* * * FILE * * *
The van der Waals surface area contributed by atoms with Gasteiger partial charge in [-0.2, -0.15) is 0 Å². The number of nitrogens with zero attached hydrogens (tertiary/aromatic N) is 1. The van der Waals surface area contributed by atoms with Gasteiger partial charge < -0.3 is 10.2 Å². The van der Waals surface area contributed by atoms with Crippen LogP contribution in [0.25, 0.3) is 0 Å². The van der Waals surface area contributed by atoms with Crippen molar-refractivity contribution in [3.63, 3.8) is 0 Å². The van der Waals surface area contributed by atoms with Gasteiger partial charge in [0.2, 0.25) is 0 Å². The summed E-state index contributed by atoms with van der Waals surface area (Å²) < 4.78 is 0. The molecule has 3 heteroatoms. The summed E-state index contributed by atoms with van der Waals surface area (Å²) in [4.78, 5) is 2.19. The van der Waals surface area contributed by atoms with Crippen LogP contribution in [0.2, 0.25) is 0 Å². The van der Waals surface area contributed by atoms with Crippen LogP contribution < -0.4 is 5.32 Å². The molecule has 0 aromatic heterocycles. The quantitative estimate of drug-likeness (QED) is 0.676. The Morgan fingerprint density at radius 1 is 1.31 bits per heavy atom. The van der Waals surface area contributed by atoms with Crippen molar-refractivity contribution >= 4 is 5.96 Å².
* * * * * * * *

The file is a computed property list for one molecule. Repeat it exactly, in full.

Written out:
The van der Waals surface area contributed by atoms with Gasteiger partial charge in [-0.2, -0.15) is 0 Å². The number of nitrogens with zero attached hydrogens (tertiary/aromatic N) is 1. The van der Waals surface area contributed by atoms with Gasteiger partial charge < -0.3 is 10.2 Å². The van der Waals surface area contributed by atoms with Crippen LogP contribution in [0.25, 0.3) is 0 Å². The van der Waals surface area contributed by atoms with Crippen molar-refractivity contribution in [3.63, 3.8) is 0 Å². The van der Waals surface area contributed by atoms with Gasteiger partial charge in [0.2, 0.25) is 0 Å². The summed E-state index contributed by atoms with van der Waals surface area (Å²) < 4.78 is 0. The molecule has 3 heteroatoms. The summed E-state index contributed by atoms with van der Waals surface area (Å²) in [4.78, 5) is 2.19. The van der Waals surface area contributed by atoms with Crippen LogP contribution in [0.2, 0.25) is 0 Å². The van der Waals surface area contributed by atoms with Crippen LogP contribution < -0.4 is 5.32 Å². The molecule has 0 aromatic heterocycles. The quantitative estimate of drug-likeness (QED) is 0.676. The Morgan fingerprint density at radius 1 is 1.31 bits per heavy atom. The van der Waals surface area contributed by atoms with Crippen molar-refractivity contribution >= 4 is 5.96 Å².